TOKYO (Reuters) – Asian shares edged higher on Wednesday and the dollar fell to a three-week low after Federal Reserve Chairman Jerome Powell reinforced the U.S. central bank’s recent shift toward a more “patient” approach on policy in the face of a slowing economy.
FILE PHOTO : A man is reflected on an electronic board showing a graph analyzing recent change of Nikkei stock index outside a brokerage in Tokyo, Japan, January 7, 2019. REUTERS/Kim Kyung-Hoon/File Photo
MSCI’s broadest index of Asia-Pacific shares outside Japan added 0.1 percent in early trade, not far from its five-month high marked on Monday.
Japan’s Nikkei share average gained 0.4 percent, while Australian stocks rose 0.3 percent.
The Fed is in “no rush to make a judgment” about further changes to interest rates, Powell told U.S. lawmakers on Tuesday as he spelled out the central bank’s approach to an economy that is likely slowing.
In two hours of testimony to the Senate Banking Committee, Powell elaborated on the “conflicting signals” the Fed has tried to decipher in recent weeks, including disappointing data on retail sales and other aspects of the economy that contrast with steady hiring, wage growth, and ongoing low unemployment.
More evidence of the hot and cold economy was in evidence overnight, with weaker-than-expected U.S. housing data and a rosy consumer confidence report.
U.S. homebuilding tumbled to a more than two-year low in December as construction of both single and multi-family housing declined, which overshadowed the rebound in consumer confidence in February after three months of declines.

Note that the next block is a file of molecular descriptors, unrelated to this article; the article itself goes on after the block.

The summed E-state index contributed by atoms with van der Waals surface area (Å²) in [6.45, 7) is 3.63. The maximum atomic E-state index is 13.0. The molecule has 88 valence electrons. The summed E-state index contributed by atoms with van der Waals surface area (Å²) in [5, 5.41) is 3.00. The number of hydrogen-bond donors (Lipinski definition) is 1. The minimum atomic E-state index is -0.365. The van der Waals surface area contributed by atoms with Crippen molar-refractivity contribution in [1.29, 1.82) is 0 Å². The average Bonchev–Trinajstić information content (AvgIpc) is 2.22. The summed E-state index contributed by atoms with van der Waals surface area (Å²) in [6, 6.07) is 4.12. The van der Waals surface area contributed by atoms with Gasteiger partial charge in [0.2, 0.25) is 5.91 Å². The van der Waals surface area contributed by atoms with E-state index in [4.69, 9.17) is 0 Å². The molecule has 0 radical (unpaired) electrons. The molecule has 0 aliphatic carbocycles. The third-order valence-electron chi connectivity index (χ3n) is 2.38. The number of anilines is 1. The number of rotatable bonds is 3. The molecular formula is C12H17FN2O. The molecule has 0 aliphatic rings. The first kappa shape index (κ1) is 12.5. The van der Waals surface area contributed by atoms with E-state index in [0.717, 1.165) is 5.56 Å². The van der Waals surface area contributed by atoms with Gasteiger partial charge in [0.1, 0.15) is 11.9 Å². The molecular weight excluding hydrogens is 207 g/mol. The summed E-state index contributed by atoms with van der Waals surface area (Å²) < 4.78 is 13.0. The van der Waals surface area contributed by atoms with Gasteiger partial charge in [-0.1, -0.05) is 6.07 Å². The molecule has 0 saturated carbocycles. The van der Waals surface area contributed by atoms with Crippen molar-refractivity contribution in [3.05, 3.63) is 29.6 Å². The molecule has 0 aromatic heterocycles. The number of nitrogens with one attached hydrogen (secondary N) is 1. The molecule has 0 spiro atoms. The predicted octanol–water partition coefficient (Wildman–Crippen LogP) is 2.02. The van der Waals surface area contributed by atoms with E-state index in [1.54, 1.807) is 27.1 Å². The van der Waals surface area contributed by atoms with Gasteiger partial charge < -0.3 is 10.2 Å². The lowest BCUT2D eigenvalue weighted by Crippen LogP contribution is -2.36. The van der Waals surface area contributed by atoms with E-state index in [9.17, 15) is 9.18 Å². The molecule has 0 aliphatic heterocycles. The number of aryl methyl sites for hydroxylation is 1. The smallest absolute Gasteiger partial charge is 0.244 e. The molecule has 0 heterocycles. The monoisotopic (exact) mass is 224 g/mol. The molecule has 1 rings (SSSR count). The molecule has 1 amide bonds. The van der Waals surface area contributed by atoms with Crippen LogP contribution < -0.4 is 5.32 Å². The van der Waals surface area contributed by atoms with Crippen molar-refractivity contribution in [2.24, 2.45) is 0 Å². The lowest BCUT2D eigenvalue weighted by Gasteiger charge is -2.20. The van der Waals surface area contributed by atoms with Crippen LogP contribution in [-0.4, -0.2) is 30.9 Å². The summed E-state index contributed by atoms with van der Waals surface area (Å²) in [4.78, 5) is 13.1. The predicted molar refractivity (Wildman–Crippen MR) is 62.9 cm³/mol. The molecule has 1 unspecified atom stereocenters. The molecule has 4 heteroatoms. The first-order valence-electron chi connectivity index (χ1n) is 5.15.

The contrasting data points left Wall Street underpowered, with the benchmark S&P 500, the Dow Jones Industrial Average and the Nasdaq Composite closing down 0.1 percent each.
“Chairman Powell’s comments were neutral and the economic data released overnight was mixed, insufficient to provide implications for the Fed’s policy and directions to the market,” said Yasuo Sakuma, chief investment officer at Libra Investments.
In the currency market, the dollar was softer after the Fed chief’s testimony, with its index measure against major peers dipping to its lowest in three weeks overnight. It last traded flat at 96.079.
The British pound vaulted after Prime Minister Theresa May offered lawmakers the chance to vote on delaying Brexit.
Sterling last traded at $1.3255, having risen to $1.3288 on Tuesday, its highest levels in five months. Against the euro, it hit a 21-month high of 0.8563.
Investors will be keeping an eye on the U.S.-North Korean summit, scheduled to kickoff in Hanoi later on Wednesday.
U.S. President Donald Trump and North Korean leader Kim Jong Un were due to meet for their second summit, betting that their personal relationship can break a stalemate over the North’s nuclear weapons and end more than 70 years of hostility.
Oil futures rose slightly on Tuesday after news that OPEC planned to continue production cuts despite Trump criticizing the producer group for rising crude prices a day earlier.
U.S. crude futures stood at $56.02 per barrel, up 0.9 percent, in early Asian trade.
Reporting by Tomo Uetake, additional reporting by Hideyuki Sano; Editing by Shri Navaratnam